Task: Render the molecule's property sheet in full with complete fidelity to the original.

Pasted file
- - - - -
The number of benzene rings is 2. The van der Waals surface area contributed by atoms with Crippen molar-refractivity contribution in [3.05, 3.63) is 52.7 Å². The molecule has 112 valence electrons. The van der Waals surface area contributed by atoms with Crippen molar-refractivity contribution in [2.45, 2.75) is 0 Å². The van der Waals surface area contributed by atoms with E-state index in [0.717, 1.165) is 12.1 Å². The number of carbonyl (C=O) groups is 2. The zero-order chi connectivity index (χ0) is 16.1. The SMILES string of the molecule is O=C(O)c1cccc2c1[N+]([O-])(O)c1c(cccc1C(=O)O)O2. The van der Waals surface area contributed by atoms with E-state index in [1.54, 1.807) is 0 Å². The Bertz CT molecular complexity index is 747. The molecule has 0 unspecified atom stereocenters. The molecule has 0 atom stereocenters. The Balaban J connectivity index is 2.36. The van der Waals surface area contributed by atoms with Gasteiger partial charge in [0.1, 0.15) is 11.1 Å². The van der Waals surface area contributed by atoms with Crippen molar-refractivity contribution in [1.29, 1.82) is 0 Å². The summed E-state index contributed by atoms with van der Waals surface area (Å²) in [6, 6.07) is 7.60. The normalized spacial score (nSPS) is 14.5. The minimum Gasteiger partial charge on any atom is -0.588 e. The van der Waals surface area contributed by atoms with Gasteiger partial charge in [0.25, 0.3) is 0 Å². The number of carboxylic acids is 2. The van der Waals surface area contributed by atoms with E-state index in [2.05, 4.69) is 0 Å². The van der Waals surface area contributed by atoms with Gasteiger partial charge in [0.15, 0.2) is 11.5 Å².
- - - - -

The number of benzene rings is 2. The van der Waals surface area contributed by atoms with Crippen molar-refractivity contribution in [3.05, 3.63) is 52.7 Å². The molecule has 112 valence electrons. The van der Waals surface area contributed by atoms with Crippen molar-refractivity contribution in [2.45, 2.75) is 0 Å². The van der Waals surface area contributed by atoms with E-state index in [0.717, 1.165) is 12.1 Å². The number of carbonyl (C=O) groups is 2. The zero-order chi connectivity index (χ0) is 16.1. The SMILES string of the molecule is O=C(O)c1cccc2c1[N+]([O-])(O)c1c(cccc1C(=O)O)O2. The van der Waals surface area contributed by atoms with E-state index in [1.54, 1.807) is 0 Å². The Bertz CT molecular complexity index is 747. The molecule has 0 unspecified atom stereocenters. The molecule has 0 atom stereocenters. The Balaban J connectivity index is 2.36. The van der Waals surface area contributed by atoms with Gasteiger partial charge in [0.1, 0.15) is 11.1 Å². The van der Waals surface area contributed by atoms with Crippen molar-refractivity contribution in [1.29, 1.82) is 0 Å². The summed E-state index contributed by atoms with van der Waals surface area (Å²) in [6, 6.07) is 7.60. The normalized spacial score (nSPS) is 14.5. The minimum Gasteiger partial charge on any atom is -0.588 e. The van der Waals surface area contributed by atoms with Gasteiger partial charge in [0.25, 0.3) is 0 Å². The number of carboxylic acids is 2. The van der Waals surface area contributed by atoms with E-state index in [2.05, 4.69) is 0 Å². The van der Waals surface area contributed by atoms with Gasteiger partial charge in [0.15, 0.2) is 11.5 Å².